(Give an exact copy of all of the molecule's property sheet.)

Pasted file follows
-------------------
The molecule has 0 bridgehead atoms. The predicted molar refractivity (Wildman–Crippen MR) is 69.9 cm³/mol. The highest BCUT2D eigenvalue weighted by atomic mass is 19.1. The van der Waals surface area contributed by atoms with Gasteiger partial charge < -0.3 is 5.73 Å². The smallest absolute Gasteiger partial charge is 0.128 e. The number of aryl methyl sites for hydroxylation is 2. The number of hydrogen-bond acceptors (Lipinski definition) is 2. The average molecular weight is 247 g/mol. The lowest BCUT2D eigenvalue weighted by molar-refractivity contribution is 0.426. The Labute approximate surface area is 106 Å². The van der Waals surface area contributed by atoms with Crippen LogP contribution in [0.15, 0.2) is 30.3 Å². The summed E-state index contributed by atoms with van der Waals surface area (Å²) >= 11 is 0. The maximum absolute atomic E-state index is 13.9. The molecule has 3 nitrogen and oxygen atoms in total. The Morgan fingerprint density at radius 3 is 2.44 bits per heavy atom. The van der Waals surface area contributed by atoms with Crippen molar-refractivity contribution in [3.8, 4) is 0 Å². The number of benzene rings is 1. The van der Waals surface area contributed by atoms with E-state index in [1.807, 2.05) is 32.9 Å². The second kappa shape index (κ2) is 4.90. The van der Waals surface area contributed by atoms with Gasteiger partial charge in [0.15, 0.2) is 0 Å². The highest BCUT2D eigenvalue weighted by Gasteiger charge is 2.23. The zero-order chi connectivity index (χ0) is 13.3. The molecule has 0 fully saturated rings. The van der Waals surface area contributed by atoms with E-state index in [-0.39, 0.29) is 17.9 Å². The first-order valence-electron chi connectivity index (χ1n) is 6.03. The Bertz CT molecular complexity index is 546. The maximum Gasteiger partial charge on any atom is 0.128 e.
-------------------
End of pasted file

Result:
The molecule has 0 bridgehead atoms. The predicted molar refractivity (Wildman–Crippen MR) is 69.9 cm³/mol. The highest BCUT2D eigenvalue weighted by atomic mass is 19.1. The van der Waals surface area contributed by atoms with Gasteiger partial charge < -0.3 is 5.73 Å². The smallest absolute Gasteiger partial charge is 0.128 e. The number of aryl methyl sites for hydroxylation is 2. The number of hydrogen-bond acceptors (Lipinski definition) is 2. The average molecular weight is 247 g/mol. The lowest BCUT2D eigenvalue weighted by molar-refractivity contribution is 0.426. The Labute approximate surface area is 106 Å². The van der Waals surface area contributed by atoms with Crippen LogP contribution in [0.15, 0.2) is 30.3 Å². The summed E-state index contributed by atoms with van der Waals surface area (Å²) >= 11 is 0. The maximum absolute atomic E-state index is 13.9. The molecule has 3 nitrogen and oxygen atoms in total. The Morgan fingerprint density at radius 3 is 2.44 bits per heavy atom. The van der Waals surface area contributed by atoms with Crippen molar-refractivity contribution in [3.8, 4) is 0 Å². The number of benzene rings is 1. The van der Waals surface area contributed by atoms with E-state index in [1.807, 2.05) is 32.9 Å². The second kappa shape index (κ2) is 4.90. The van der Waals surface area contributed by atoms with Gasteiger partial charge in [0.15, 0.2) is 0 Å². The highest BCUT2D eigenvalue weighted by Gasteiger charge is 2.23. The zero-order chi connectivity index (χ0) is 13.3. The molecule has 0 fully saturated rings. The van der Waals surface area contributed by atoms with E-state index in [-0.39, 0.29) is 17.9 Å². The first-order valence-electron chi connectivity index (χ1n) is 6.03. The Bertz CT molecular complexity index is 546. The maximum Gasteiger partial charge on any atom is 0.128 e.